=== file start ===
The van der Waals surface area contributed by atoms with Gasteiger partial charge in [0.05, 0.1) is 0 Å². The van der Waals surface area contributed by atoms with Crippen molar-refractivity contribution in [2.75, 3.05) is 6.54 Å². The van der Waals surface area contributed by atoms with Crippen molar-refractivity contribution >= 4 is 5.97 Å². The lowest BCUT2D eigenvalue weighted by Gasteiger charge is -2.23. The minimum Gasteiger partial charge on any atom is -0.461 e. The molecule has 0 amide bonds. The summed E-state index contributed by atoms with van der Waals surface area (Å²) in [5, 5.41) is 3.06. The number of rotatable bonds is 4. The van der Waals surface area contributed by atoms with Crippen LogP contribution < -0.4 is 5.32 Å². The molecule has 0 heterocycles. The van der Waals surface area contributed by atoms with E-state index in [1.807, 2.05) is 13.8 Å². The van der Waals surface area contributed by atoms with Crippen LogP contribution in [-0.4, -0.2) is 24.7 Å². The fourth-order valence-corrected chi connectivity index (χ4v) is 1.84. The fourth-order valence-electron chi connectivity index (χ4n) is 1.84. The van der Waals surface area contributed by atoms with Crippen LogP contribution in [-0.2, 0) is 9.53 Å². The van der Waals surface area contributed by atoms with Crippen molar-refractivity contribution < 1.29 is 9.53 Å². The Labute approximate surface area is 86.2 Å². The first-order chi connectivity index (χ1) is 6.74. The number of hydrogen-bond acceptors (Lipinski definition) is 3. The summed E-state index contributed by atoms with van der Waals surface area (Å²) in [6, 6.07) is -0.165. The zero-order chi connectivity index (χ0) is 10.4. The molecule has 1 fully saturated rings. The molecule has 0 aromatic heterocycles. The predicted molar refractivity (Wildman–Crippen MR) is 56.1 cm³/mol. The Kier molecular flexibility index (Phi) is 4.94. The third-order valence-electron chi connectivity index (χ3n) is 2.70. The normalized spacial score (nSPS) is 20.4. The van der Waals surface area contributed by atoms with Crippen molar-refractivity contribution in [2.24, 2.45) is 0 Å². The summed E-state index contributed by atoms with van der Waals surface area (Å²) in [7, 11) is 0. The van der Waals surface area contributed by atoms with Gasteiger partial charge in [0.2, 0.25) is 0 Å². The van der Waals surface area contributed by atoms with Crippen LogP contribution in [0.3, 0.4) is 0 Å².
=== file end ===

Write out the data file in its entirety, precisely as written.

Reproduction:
The van der Waals surface area contributed by atoms with Gasteiger partial charge in [0.05, 0.1) is 0 Å². The van der Waals surface area contributed by atoms with Crippen molar-refractivity contribution in [2.75, 3.05) is 6.54 Å². The van der Waals surface area contributed by atoms with Crippen molar-refractivity contribution >= 4 is 5.97 Å². The lowest BCUT2D eigenvalue weighted by Gasteiger charge is -2.23. The minimum Gasteiger partial charge on any atom is -0.461 e. The molecule has 0 amide bonds. The summed E-state index contributed by atoms with van der Waals surface area (Å²) in [5, 5.41) is 3.06. The number of rotatable bonds is 4. The van der Waals surface area contributed by atoms with Crippen LogP contribution < -0.4 is 5.32 Å². The molecule has 0 heterocycles. The van der Waals surface area contributed by atoms with E-state index in [1.807, 2.05) is 13.8 Å². The van der Waals surface area contributed by atoms with Crippen LogP contribution in [-0.4, -0.2) is 24.7 Å². The fourth-order valence-corrected chi connectivity index (χ4v) is 1.84. The fourth-order valence-electron chi connectivity index (χ4n) is 1.84. The van der Waals surface area contributed by atoms with Crippen LogP contribution in [-0.2, 0) is 9.53 Å². The van der Waals surface area contributed by atoms with Crippen molar-refractivity contribution < 1.29 is 9.53 Å². The Labute approximate surface area is 86.2 Å². The first-order chi connectivity index (χ1) is 6.74. The number of hydrogen-bond acceptors (Lipinski definition) is 3. The summed E-state index contributed by atoms with van der Waals surface area (Å²) in [6, 6.07) is -0.165. The zero-order chi connectivity index (χ0) is 10.4. The molecule has 1 fully saturated rings. The molecule has 0 aromatic heterocycles. The predicted molar refractivity (Wildman–Crippen MR) is 56.1 cm³/mol. The Kier molecular flexibility index (Phi) is 4.94. The third-order valence-electron chi connectivity index (χ3n) is 2.70. The normalized spacial score (nSPS) is 20.4. The van der Waals surface area contributed by atoms with Crippen molar-refractivity contribution in [2.24, 2.45) is 0 Å². The summed E-state index contributed by atoms with van der Waals surface area (Å²) in [7, 11) is 0. The van der Waals surface area contributed by atoms with Gasteiger partial charge in [0.2, 0.25) is 0 Å². The van der Waals surface area contributed by atoms with Crippen LogP contribution in [0.3, 0.4) is 0 Å².